• Anastasia Hamurari

March in books

It is better late than never, right?

The past month and a half has been a bit of a crazy ride for me. I started working full time while managing to keep up with writing my bachelor’s thesis as well as preparing for my April trip (from which I am already back). This was not an excuse for not reading, though. I read four completely different yet equally worthy books which I would like to share with you.

It all started with the book I waited to come by mail the most, which was “What happened” by Hillary Rodham Clinton.

I want to say from the very beginning that in case you are of a different political view than me and you are not open to a different one – skip to the next book.

I am well aware that there is a lot of controversy in this world about politics, especially when the elections period is close. Finding out the faithful results left the majority of the world feeling defeated and hopeless. Reading this book, however, made me understand on a much deeper level how Americans ended up with what they have and what actually happened.

It is important to keep our eyes on the news, but when it comes to these types of major elections nothing you see or hear can be trusted. That is why I wanted to find answers for my questions from the person I admire. Hillary, as many others, did not expect failure. However, as the song states, “What doesn’t kill you makes you stronger”. The thorough analysis of her election campaign’s establishment, decisions and overall journey is on this book’s pages. The joy of potentially implementing policies so many have been waiting for. The dreadful morning after elections followed by “life keeps going” attitude with so many more meaningful speeches on ongoing issues. The encouragement of inspired ones who did not loose their “stronger together” spirit. The marches with the most passionate and change seeking citizens ever. Gun violence, absence of jobs for white males in coal industries, racism, sexism, expensive healthcare, college tuition fees. The so many insights on family values Hillary herself possesses being a daughter, mother, grandmother and a wife. The acknowledgment of mistakes. The bitter disappointment and hope for a better tomorrow. You better grab a copy for yourself in case you want to learn about what media does not and never will cover on twenty sixteen’s election.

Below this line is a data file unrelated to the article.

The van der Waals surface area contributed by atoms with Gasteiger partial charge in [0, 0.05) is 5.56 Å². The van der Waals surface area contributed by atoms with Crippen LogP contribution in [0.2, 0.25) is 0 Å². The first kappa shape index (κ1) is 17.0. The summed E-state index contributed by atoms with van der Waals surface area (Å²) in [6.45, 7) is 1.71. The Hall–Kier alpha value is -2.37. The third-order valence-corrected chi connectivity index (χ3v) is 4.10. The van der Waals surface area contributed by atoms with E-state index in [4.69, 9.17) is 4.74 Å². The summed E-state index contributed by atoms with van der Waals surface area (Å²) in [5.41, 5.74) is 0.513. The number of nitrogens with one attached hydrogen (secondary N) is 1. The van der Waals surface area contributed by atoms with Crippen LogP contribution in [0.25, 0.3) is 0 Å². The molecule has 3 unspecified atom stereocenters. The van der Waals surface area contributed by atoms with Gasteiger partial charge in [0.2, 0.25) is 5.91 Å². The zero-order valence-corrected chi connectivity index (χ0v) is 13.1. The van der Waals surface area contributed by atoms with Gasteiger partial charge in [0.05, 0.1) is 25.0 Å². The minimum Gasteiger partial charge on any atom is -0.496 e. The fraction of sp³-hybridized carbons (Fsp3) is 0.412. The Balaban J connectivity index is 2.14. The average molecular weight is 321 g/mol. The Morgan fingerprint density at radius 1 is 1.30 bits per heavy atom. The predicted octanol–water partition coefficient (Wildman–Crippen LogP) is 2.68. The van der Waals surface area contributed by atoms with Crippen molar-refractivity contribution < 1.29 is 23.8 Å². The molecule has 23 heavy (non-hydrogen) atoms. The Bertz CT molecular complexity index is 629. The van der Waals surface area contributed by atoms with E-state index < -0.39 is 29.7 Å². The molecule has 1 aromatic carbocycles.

Next book I grabbed was “The Trial” by Franz Kafka. I can say without a doubt that I have never read a prose like this before. Probably that is why it took me a bit to understand Trial’s meaning, which is, by the way, not one. Everyone interprets it according to his own perceptions, which makes it even more questionable (what else could one expect from Kafka anyway).

To be frank, the whole book tells the story of a man working in a bank who gets arrested for something no one knows anything about. He is struggling to find his way out of the court by searching for people who can help him. In order to understand the delirious situation you have to think “out of the box”, since it is an allegory. The mystery is that this man’s arrest lets him live the way he lived before, although he is brought to court several times a month for hearings. No one knows what he is accused of, nor anyone has heard of advocates who can ensure his freedom.

This whole story can be interpreted as a world we live in today, where one is brought to this earth questioning his existence, not knowing the rules of the game nor the date when he is going to die. Yet we are trying to make the sense of it. Life can be equated to the prose’s name – Trial, which never actually takes physical place. What hit me out of a sudden was the ending, which is what got me looking all over the internet for its different views. If you are down for it to trigger your mind – do not hesitate too long.